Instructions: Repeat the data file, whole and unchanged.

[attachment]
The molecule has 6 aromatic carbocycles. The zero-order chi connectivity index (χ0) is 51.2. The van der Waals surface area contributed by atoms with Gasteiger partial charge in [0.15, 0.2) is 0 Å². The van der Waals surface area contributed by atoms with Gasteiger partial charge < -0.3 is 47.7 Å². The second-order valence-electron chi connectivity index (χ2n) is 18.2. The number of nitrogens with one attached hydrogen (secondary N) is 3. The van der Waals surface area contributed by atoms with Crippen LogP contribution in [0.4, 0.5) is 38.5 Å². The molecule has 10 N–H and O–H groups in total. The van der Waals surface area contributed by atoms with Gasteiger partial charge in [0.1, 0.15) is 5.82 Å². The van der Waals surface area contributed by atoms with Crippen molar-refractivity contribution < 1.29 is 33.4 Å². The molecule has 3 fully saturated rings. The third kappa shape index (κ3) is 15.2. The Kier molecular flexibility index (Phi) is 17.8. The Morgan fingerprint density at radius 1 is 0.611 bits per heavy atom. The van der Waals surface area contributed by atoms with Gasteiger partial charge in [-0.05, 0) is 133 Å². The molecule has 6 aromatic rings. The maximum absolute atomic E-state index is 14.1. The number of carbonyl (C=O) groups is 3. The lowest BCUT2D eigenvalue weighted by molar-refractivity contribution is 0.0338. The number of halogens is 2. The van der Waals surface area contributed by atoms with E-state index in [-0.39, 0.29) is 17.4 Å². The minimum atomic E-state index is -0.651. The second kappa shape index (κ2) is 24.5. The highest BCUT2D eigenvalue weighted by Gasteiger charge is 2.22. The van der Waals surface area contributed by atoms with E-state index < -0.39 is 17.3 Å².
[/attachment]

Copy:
The molecule has 6 aromatic carbocycles. The zero-order chi connectivity index (χ0) is 51.2. The van der Waals surface area contributed by atoms with Gasteiger partial charge in [0.15, 0.2) is 0 Å². The van der Waals surface area contributed by atoms with Gasteiger partial charge < -0.3 is 47.7 Å². The second-order valence-electron chi connectivity index (χ2n) is 18.2. The number of nitrogens with one attached hydrogen (secondary N) is 3. The van der Waals surface area contributed by atoms with Crippen LogP contribution in [0.4, 0.5) is 38.5 Å². The molecule has 10 N–H and O–H groups in total. The van der Waals surface area contributed by atoms with Gasteiger partial charge in [0.1, 0.15) is 5.82 Å². The van der Waals surface area contributed by atoms with Crippen molar-refractivity contribution < 1.29 is 33.4 Å². The molecule has 3 fully saturated rings. The third kappa shape index (κ3) is 15.2. The Kier molecular flexibility index (Phi) is 17.8. The Morgan fingerprint density at radius 1 is 0.611 bits per heavy atom. The van der Waals surface area contributed by atoms with Gasteiger partial charge in [-0.05, 0) is 133 Å². The molecule has 6 aromatic rings. The maximum absolute atomic E-state index is 14.1. The number of carbonyl (C=O) groups is 3. The lowest BCUT2D eigenvalue weighted by molar-refractivity contribution is 0.0338. The number of halogens is 2. The van der Waals surface area contributed by atoms with E-state index in [-0.39, 0.29) is 17.4 Å². The minimum atomic E-state index is -0.651. The second kappa shape index (κ2) is 24.5. The highest BCUT2D eigenvalue weighted by Gasteiger charge is 2.22. The van der Waals surface area contributed by atoms with E-state index < -0.39 is 17.3 Å².